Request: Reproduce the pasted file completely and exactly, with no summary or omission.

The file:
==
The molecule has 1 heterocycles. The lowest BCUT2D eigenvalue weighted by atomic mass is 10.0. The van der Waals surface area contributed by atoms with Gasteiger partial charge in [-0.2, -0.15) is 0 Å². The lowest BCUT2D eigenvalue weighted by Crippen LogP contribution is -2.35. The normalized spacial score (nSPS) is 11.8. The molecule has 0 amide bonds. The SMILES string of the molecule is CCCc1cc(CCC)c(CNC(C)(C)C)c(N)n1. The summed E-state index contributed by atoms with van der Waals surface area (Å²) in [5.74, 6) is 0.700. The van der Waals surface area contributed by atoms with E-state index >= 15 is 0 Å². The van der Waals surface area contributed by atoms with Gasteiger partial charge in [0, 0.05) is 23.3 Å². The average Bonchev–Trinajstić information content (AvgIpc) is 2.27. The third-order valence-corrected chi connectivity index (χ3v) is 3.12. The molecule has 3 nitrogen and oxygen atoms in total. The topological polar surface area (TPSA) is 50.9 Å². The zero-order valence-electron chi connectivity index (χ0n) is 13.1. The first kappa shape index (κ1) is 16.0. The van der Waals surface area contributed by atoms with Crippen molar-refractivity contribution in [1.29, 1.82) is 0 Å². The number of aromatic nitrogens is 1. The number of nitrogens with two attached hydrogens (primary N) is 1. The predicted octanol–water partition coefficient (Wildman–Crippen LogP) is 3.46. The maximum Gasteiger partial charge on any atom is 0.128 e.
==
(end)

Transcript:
The molecule has 1 heterocycles. The lowest BCUT2D eigenvalue weighted by atomic mass is 10.0. The van der Waals surface area contributed by atoms with Gasteiger partial charge in [-0.2, -0.15) is 0 Å². The lowest BCUT2D eigenvalue weighted by Crippen LogP contribution is -2.35. The normalized spacial score (nSPS) is 11.8. The molecule has 0 amide bonds. The SMILES string of the molecule is CCCc1cc(CCC)c(CNC(C)(C)C)c(N)n1. The summed E-state index contributed by atoms with van der Waals surface area (Å²) in [5.74, 6) is 0.700. The van der Waals surface area contributed by atoms with E-state index >= 15 is 0 Å². The van der Waals surface area contributed by atoms with Gasteiger partial charge in [0, 0.05) is 23.3 Å². The average Bonchev–Trinajstić information content (AvgIpc) is 2.27. The third-order valence-corrected chi connectivity index (χ3v) is 3.12. The molecule has 3 nitrogen and oxygen atoms in total. The topological polar surface area (TPSA) is 50.9 Å². The zero-order valence-electron chi connectivity index (χ0n) is 13.1. The first kappa shape index (κ1) is 16.0. The van der Waals surface area contributed by atoms with Crippen molar-refractivity contribution in [1.29, 1.82) is 0 Å². The number of aromatic nitrogens is 1. The number of nitrogens with two attached hydrogens (primary N) is 1. The predicted octanol–water partition coefficient (Wildman–Crippen LogP) is 3.46. The maximum Gasteiger partial charge on any atom is 0.128 e.